BUTTONS, RED (Aaron Chwatt; 1919–2006), U.S. vaudeville and television comic. Born in New York City, Buttons sang on streetcorners at a young age to earn money. He then sang in the Coopermans Choir for three years, with the renowned cantor Yossele *Rosenblatt.
At 16, while in high school, he got a position as a singing waiter at Dinty Moore's Tavern in the Bronx. For the job he had to wear a bellhop's uniform, which had 48 shiny buttons. With that outfit and his red hair, the young Aaron was soon dubbed "Red Buttons." That summer, he got a job entertaining in the Catskills. In 1939, he began to perform at Minsky's Burlesque House. In 1942, he performed in Vickie on Broadway and in Wine, Women, and Song at Minsky's. This was the last burlesque performance in New York City, as Mayor La Guardia wanted to close these shows down. Buttons was actually on stage the night they raided Minsky's.
While serving in the army, Buttons appeared on Broadway in Moss Hart's Winged Victory (1943–44). After that stint, he joined Mickey Rooney's outfit in France and entertained the troops throughout Europe during World War II. After the war, he performed on Broadway in Barefoot Boy with Cheek (1947) and Hold It! (1948). From then until 1952, he performed with Big Bands in Broadway movie houses and nightclubs and made guest appearances on television. Then he landed his own TV show on CBS, The Red Buttons Show (1952–55). He won the Academy of Radio and Television Arts and Sciences Award (which later became the Emmy) as Best Comedian of 1953.
In 1956, at the Empire State Music Festival, Buttons performed with Basil Rathbone in A Midsummer Night's Dream, with Leopold Stokowski directing a new score by Carl Orff.
In 1966, Buttons performed in another TV series, a spy spoof entitled The Double Life of Henry Phyfe. Adapting well to the small screen, Buttons was a guest on all the major TV variety shows, from Ed Sullivan, Dinah Shore, and Andy Williams, to Johnny Carson's and Merv Griffin's talk shows. Buttons was particularly popular on the Dean Martin Roasts (1974–79), where he initiated his famous "Never had a dinner" routine. His appearances on TV dramas included early theatrical programs such as Playhouse 90, U.S. Steel, and Studio One, and later series such as Knots Landing, E.R., and Street Time.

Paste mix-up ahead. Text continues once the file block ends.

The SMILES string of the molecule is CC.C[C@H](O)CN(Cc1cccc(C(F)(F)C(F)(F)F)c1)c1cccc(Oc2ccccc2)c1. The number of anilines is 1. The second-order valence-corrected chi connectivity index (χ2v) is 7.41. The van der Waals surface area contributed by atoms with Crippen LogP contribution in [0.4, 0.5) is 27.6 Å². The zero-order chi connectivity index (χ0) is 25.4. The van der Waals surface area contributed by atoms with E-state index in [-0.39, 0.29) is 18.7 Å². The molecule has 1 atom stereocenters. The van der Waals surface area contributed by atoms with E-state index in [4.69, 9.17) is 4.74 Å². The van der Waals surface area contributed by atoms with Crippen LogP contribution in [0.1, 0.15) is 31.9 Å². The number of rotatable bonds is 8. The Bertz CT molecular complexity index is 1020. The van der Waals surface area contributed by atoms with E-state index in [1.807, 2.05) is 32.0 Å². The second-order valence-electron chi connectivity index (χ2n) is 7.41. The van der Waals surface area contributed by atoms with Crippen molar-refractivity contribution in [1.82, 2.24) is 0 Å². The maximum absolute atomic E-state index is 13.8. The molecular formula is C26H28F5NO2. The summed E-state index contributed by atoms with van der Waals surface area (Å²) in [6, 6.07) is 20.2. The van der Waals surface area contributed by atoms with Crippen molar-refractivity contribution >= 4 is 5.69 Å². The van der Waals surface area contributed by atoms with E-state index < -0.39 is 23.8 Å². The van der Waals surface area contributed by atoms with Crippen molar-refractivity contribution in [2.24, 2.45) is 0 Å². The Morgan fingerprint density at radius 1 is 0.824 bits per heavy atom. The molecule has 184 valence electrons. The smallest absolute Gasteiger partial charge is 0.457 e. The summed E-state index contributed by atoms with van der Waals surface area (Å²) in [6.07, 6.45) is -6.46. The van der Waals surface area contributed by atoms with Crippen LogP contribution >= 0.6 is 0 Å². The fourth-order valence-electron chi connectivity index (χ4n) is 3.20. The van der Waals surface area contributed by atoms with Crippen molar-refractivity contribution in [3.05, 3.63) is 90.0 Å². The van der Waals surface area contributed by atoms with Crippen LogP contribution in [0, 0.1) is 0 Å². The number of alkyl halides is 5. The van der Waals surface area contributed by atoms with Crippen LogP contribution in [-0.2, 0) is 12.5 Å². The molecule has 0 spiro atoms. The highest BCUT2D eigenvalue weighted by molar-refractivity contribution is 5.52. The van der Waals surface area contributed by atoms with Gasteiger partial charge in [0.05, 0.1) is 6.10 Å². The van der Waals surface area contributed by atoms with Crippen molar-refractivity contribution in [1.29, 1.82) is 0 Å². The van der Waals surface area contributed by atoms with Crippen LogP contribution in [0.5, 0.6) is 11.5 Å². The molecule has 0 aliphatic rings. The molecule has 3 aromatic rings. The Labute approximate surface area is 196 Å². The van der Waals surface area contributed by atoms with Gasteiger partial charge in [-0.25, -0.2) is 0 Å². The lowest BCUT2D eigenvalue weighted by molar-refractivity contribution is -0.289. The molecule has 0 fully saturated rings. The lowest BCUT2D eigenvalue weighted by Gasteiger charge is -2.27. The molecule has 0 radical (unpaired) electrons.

On the big screen, Buttons' performance in the film Sayonara (1957) earned him an Academy Award and a Golden Globe for Best Supporting Actor. His other film credits include Winged Victory (1944), Imitation General (1958), The Big Circus (1959), Hatari! (1962), The Longest Day (1962), A Ticklish Affair (1963), Your Cheatin' Heart (1964), Up from the Beach (1965), Harlow (1965), Stagecoach (the remake, 1966), They Shoot Horses, Don't They? (1970), The Poseidon Adventure (1972), Gable and Lombard (1976), Viva Knievel (1977), Pete's Dragon (1977), Movie, Movie (1978), When Time Ran Out (1988), 18 Again (1988), The Ambulance (1990), It Could Happen to You (1994), The Story of Us (1999), and Odessa or Bust (2001).
In 1995, to celebrate his 60th year in show business, he presented Buttons on Broadway. An original solo stand-up act, it ran for 33 performances.
Buttons received The City of Hope Spirit of Life Award, the Eddie Cantor Foundation's Suzie Award, the Friar's Club Lifetime Achievement Award, and the Junior Achievement
S. Allen, The Funny Men (1956).